What Is It?
The idea is simple: Eat healthy meals 80% of the time, and have more liberty with the other 20%. But how it’s done and how it will change your weight can be different for everyone.
The basic principle is to make half your plate fruits and vegetables and modify them up often. The rest of your plate should be whole grains and lean protein with a serving of low-fat dairies, like yogurt or milk, on the side. Aim to limit saturated fat and added sugars.
The 80%: Vegetables
Add fresh, frozen, or canned ones to salads, or have them as side dishes or even entrees. Look for lots of different colors, which mean many different nutrients. You can steam, saute, roast, or grill them to change the flavors and find what you like the most. Just watch the extra calories and salt in sauces and oils. Most adults should get around 2 ½ to 3 cups a day.
The 80%: Whole Grains
Look for these to be listed first on prepared foods like bread. Or go straight to the source with oatmeal, popcorn, quinoa, or brown rice. Try to limit snacks, cakes, and cookies made with refined grains like white flour, though. They can spike your blood sugar.
The 80%: Dairy
Go with fat-free milk, soy, yogurt, and nut milk to cut back on saturated fat. When you do have dairy fat, keep it to a minimum with low-fat versions of cheese and sour cream.
The 80%: Protein
Beef, pork, and chicken are fine, especially when they’re low in fat, but it’s better for your health to mix it up a bit. Fish, beans, peas, seeds, nuts, soy, and eggs add a variety of tastes for your palate and nutrients for your body.
After you’ve eaten healthy most of the week, it‘s time to get some pleasure, within reason. You might have French fries as a treat at lunch, a glass of wine at dinner, or an ice cream treat for dessert. But keep in mind that overdoing can throw all your hard work out the window. You have three approaches to choose from:
‘Cheat Days’ Approach
With this, you fix a couple of days each week to indulge a bit. But try not to think of your meals as “rewards” or “punishment”. It’s best to embrace and enjoy both your healthy meals and special treats.
If you’re trying to lose weight, you might want to be a little more specific and indulge in 20% of the recommended number of daily calories. For example, if your target is 1,800 calories a day, you might have 360 more calories 2 days a week.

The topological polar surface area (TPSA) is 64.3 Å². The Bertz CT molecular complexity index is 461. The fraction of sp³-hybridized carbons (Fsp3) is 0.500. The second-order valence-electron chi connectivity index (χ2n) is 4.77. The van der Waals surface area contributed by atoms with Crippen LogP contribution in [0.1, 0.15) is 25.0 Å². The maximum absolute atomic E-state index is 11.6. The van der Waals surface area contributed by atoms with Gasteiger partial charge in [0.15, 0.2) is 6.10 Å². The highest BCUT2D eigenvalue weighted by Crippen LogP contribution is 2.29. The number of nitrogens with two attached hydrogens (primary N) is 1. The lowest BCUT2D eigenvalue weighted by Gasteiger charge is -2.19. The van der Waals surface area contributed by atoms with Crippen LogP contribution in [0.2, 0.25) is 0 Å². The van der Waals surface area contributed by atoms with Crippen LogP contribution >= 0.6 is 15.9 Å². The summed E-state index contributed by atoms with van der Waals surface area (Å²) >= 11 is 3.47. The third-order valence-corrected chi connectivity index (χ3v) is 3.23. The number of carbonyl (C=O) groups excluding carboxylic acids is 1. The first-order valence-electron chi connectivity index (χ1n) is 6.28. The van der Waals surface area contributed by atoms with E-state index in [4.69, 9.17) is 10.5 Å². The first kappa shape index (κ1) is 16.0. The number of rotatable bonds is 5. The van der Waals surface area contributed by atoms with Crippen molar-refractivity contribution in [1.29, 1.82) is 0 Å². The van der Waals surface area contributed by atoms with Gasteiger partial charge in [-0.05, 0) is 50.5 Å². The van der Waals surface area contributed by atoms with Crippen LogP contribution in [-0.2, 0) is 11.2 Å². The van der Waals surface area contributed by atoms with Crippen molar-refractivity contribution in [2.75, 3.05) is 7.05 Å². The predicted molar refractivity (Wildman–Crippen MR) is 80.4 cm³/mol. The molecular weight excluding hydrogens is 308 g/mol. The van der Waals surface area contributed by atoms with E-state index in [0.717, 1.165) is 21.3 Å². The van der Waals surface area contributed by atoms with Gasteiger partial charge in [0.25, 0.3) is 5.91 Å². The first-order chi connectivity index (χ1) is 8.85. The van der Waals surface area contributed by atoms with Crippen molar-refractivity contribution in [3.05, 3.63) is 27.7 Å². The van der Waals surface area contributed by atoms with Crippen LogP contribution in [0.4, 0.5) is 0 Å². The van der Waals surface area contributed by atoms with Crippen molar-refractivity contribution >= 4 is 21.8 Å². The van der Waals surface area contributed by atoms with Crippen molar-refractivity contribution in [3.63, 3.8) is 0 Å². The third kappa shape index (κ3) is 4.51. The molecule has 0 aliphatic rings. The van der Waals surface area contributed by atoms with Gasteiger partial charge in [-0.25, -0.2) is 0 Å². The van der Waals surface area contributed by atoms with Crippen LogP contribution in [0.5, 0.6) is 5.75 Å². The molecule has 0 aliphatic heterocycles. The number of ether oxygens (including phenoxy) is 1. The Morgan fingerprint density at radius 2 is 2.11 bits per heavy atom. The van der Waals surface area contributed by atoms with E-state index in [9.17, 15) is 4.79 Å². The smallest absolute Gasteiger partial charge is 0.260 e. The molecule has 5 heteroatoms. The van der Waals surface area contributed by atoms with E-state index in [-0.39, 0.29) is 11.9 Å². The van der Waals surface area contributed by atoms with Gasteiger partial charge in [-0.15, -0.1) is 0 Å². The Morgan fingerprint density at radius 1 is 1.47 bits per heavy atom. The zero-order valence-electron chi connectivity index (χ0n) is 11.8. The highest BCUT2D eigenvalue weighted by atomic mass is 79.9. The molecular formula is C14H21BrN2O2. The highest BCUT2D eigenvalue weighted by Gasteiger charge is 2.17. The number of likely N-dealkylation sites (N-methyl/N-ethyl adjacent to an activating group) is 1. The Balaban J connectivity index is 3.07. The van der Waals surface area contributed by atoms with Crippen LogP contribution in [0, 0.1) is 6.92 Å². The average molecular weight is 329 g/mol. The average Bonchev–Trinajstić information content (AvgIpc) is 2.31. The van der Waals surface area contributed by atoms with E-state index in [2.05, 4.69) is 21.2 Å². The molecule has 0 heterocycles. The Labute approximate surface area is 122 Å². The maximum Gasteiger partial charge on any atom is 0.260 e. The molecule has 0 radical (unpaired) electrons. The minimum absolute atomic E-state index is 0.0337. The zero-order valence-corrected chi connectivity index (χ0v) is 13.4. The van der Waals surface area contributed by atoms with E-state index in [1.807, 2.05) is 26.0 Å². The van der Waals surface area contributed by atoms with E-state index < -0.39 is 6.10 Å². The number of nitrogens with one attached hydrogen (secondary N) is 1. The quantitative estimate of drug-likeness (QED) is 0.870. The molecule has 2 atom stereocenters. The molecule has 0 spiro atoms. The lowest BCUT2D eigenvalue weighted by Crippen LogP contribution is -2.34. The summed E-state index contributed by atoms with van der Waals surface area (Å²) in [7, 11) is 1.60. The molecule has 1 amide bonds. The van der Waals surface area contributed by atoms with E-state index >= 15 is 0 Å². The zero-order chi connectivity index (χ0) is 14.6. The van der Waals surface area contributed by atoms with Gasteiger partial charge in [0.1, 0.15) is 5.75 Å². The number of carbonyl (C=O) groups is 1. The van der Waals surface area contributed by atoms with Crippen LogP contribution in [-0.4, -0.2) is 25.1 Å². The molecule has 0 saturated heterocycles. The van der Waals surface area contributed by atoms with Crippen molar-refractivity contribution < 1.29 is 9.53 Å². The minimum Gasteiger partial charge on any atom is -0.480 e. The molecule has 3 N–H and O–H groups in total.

Here, instead of that soda and double bacon cheeseburger that you only get once in a while, you fold treats into everyday eating. Sprinkle a little sugar on your grapefruit in the morning. Have some fresh whipped cream and berries as a dessert. It’s a way to take pleasure in eating every day and keep a positive attitude toward food.
Can the 80-20 diet help You Lose Weight?
Since the 80-20 diet features a healthy, balanced diet with a few splurges, it may help you shed some kilos if you use it to cut down on fattening foods and watch your calories. Any time you burn more calories than you take in, you’re expected to lose weight.
Exercise Is Important, Too
If you’re trying to lose weight, dieting alone usually isn’t enough to reach your target. To aid your body burn more calories than you take in, aim for 30 minutes of exercise most days of the week. Weightlifting or push-ups boost muscles, which burns calories all day long. If you can’t hit the gym, a walk around the block at lunch is a great way to get moving.
Check this article for some fitness tips for beginner athletes.
Make It Personal
We’re all different. Some people enjoy a little freedom at the end of the week, while others prefer to indulge a little every day. Just ensure to talk with your dietitian about whatever you decide. Your age, weight, sex, and activity level all play a part in what’s a healthy diet for you.
Finally, to help you stop cheating on your diet and stay on the right track during the 80%, read: How to stop cheating on your diet.